What does vitamin D do?

Vitamin D helps control the amount of calcium and phosphate in your body, which are needed to keep your bones, teeth and muscles healthy.

Having too little vitamin D (a deficiency) can affect the way your body absorbs calcium and phosphorus. In children, this can lead to rickets – a condition that can cause bone deformities, such as bowed legs. In adults, vitamin D deficiency can also cause osteomalacia, which can make bones painful and tender.

Where do I get vitamin D?

From late March/April to the end of September, you should be able to get most of your vitamin D from sunlight on your skin. This is because the vitamin forms under your skin in reaction to sunlight. Between October and early March we don't get any vitamin D from sunlight.

Vitamin D is also found in a small number of foods, including:

  • oily fish – such as salmon, sardines, herring and mackerel
  • egg yolks
  • red meat
  • liver 
  • fortified foods with added vitamin D – such as most fat spreads and some breakfast cereals

Another source of vitamin D is dietary supplements. 

Who should take vitamin D supplements?

Some groups of the population are at greater risk of not getting enough vitamin D than others, and the Department of Health recommends that these people should take daily vitamin D supplements.

These groups are:

  • babies from birth to one year of age, who are being breastfed should be given a daily supplement containing 8.5 to 10mcg of vitamin D, to make sure they get enough
  • babies fed infant formula should not be given a vitamin D supplement until they are receiving less than 500mls (about a pint) of infant formula a day, because infant formula is fortified with vitamin D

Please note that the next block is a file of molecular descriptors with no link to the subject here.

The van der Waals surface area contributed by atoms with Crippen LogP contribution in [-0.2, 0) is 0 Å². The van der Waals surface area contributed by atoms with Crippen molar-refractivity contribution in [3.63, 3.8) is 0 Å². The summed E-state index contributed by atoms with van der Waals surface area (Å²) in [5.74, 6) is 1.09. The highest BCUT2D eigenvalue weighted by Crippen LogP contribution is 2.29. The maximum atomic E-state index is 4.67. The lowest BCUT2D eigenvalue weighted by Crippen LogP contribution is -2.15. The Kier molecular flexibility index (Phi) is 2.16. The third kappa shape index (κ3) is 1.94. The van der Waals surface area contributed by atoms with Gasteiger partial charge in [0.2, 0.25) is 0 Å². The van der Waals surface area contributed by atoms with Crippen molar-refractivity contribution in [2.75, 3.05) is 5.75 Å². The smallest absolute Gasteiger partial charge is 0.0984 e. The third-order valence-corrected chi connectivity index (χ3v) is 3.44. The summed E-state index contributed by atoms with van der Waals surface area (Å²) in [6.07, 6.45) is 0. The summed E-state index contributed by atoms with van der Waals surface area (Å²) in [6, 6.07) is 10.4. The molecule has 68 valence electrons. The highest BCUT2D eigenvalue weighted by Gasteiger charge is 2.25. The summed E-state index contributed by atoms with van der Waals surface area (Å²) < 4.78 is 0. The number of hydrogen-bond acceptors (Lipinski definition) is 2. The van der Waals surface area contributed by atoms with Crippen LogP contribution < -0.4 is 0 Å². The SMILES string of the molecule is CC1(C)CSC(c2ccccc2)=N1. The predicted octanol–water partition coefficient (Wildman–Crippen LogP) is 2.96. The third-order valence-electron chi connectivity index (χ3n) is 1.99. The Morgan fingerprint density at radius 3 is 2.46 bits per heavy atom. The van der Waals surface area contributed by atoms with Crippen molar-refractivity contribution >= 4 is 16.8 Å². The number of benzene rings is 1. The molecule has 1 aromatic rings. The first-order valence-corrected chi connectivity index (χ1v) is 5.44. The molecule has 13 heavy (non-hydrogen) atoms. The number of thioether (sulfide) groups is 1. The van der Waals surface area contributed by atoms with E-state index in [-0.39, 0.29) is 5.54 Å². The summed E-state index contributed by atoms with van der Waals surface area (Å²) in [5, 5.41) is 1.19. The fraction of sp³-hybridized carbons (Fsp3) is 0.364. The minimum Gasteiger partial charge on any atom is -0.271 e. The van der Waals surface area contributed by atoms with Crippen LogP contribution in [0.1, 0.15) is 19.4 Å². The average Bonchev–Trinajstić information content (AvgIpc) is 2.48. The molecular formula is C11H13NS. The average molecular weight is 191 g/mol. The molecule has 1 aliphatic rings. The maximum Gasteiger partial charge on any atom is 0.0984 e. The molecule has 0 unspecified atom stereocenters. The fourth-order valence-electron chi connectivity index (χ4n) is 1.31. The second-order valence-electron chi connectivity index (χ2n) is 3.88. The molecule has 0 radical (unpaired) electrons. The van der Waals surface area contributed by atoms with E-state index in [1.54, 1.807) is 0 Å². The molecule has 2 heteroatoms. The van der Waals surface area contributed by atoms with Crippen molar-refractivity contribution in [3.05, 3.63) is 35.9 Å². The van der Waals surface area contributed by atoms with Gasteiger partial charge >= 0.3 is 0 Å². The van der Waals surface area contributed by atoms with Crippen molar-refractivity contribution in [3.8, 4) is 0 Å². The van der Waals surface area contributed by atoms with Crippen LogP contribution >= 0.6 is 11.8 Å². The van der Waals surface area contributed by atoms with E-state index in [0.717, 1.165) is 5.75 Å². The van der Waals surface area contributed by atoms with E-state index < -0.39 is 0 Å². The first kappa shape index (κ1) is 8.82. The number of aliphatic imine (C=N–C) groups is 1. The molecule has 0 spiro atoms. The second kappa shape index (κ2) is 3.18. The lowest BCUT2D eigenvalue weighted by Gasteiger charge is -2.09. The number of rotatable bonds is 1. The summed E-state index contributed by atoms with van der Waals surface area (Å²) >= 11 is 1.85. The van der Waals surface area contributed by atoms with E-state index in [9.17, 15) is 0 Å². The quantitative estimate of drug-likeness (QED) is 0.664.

• children aged 1-4 years old should be given a daily supplement containing 10mcg of vitamin D 
  • people who are not often outdoors – for example, those who are frail or housebound, or are in an institution such as a care home, or if they usually wear clothes that cover up most of their skin when outdoors should take a daily supplement containing 10mcg of vitamin D

People from minority ethnic groups with dark skin, such as those of African, African-Caribbean or South Asian origin, might not get enough vitamin D from sunlight – so they should consider taking a daily supplement containing 10mcg of vitamin D throughout the year.

Rest of the population

Because vitamin D is found only in a small number of foods, it might be difficult to get enough from foods that naturally contain vitamin D and/or fortified foods alone. So, everyone aged five years and above (including pregnant and breastfeeding women) should consider taking a daily supplement containing 10 micrograms of vitamin D. 

The majority of people aged five years and above will get enough vitamin D from sunlight in the summer (late March/April to the end of September), so you might choose not to take a vitamin D supplement during these months. Find out more about who should take vitamin D supplements and how to take them.

You should continue to give your child a vitamin D supplement until they are five years old. For more information about vitamin D supplements for children, read our page on vitamins for children. If you qualify, you can get free vitamin drops containing vitamin D from Healthy Start vitamins.

Getting advice

Talk to your GP if you're concerned about the level of vitamin D you get from sunlight and your diet. They can advise on whether you need a vitamin D supplement. 

Read the answers to more questions about healthy eating.

Further information:

Page last reviewed: 16/10/2014

Next review due: 15/10/2016